Holiday had played a good defensive game up until the last few minutes, when he consistently allowed Maynor to drive right around him. UCLA's 9-point lead with five minutes left dissipated after a couple of VCU possessions where Holiday played that matador-style D.

Sorry, Bruin fans, but at this point in the season, I don't think there's much hope for them to suddenly start playing better defense. They might in spurts; actually, they started out this game playing tight D. But it broke down. This just isn't a great defensive team when you have two poor defenders in Dragovic and Shipp, and then two guys in Collison and Holiday who are very defensively sporadic.

Ben Howland was calling timeouts at the end trying to stem the tide, but he might have mixed in one more when Maynor, on two successive possession, worked Holiday, which led to two successive three-point baskets and VCU cutting the lead to 61-58. Holiday was clearly not focused defensively and if there was ever a time to over-used timeouts to reset the defense, when your freshman guard is melting down defensively in the stretch run of his first NCAA Tournament game, this might have been it.

Holiday, though, did flash the talent that made him that hyped recruit. Playing point guard for a big chunk of the game since Collison couldn't (due to being slowed by the injury and foul trouble), Holiday's passing – like we've seen it before – was spectacular. With Holiday, UCLA now has a new play in its repetoire – it's that newfangled thing called a pick-and-roll. His two awkward shots down the stretch of the game that he miraculously made were huge to the victory.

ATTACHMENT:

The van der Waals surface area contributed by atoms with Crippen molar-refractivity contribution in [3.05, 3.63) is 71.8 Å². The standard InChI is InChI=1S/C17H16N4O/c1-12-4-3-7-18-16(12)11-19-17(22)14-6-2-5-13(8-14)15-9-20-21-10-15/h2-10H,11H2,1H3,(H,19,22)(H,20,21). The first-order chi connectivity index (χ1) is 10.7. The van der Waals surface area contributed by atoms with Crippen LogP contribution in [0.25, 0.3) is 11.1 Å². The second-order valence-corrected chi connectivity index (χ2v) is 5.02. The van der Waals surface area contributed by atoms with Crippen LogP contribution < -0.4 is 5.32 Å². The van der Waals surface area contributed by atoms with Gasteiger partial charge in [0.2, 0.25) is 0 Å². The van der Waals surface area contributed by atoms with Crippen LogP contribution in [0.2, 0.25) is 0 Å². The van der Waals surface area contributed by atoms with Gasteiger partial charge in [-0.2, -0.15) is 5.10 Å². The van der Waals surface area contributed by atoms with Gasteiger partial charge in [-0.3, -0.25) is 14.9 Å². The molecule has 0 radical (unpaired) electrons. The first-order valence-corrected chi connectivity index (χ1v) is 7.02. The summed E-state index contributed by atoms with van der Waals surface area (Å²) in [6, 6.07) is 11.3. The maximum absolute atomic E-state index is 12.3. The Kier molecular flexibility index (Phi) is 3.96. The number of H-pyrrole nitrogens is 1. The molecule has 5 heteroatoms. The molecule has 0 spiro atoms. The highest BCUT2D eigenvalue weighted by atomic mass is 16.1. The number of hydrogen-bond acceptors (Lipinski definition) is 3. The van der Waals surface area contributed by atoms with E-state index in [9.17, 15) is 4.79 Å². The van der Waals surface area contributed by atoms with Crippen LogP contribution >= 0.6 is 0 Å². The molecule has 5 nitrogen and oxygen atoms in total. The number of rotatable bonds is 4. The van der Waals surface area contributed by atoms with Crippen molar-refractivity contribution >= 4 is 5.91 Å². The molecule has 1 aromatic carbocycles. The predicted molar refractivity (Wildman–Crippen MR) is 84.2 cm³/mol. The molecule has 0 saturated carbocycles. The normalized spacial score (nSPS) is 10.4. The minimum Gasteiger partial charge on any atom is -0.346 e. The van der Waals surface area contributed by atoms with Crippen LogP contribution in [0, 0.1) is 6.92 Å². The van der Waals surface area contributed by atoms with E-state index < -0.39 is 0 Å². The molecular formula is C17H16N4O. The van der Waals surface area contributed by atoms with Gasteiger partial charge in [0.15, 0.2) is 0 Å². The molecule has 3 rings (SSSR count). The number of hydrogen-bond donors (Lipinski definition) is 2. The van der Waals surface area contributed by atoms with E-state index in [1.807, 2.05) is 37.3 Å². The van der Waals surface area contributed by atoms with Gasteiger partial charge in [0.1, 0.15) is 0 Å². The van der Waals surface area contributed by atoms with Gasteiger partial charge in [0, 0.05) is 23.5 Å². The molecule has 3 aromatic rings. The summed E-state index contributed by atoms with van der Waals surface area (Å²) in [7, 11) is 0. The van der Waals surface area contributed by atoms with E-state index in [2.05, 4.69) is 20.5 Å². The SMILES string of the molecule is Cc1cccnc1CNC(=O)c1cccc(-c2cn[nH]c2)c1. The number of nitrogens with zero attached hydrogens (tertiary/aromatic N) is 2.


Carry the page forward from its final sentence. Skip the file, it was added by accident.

Like we said at the top, it was impressive that UCLA won this game with Collison playing so poorly. You'd have to hope that he pulls out of the funk in the next 24 hours when UCLA plays Villanova in the second round. One thing, though, that contributed to the funk against VCU was the presence of Larry Sanders, the 6-10 center who has some of the longest arms ever seen on a human being. Collison's offensive game is predicated on getting into the lane and converting on floaters or deceptive moves to the basket, but Sanders disrupted many of Collison's shots. For all of UCLA's defensive woes, Collison did have the defensive play of the game when, on the last possession, he didn't allow Maynor to get a good look at the basket.

VCU, to its credit, is a good team, that's a bit better than its 11-seed would suggest. They have a couple of future pros in their starting five, which is more than what many teams in the tournament can boast. They're very well-coached and VCU had a good game plan against the Bruins. It's full-court pressure did what it was intended to do, take some time off UCLA's shot clock, and then switch man and zone to keep UCLA's offensive even more off-balance. Offensively, it was very adept at exploiting UCLA's poor defensive rotations, something they obviously scouted. They very well might be just as good as Villanova.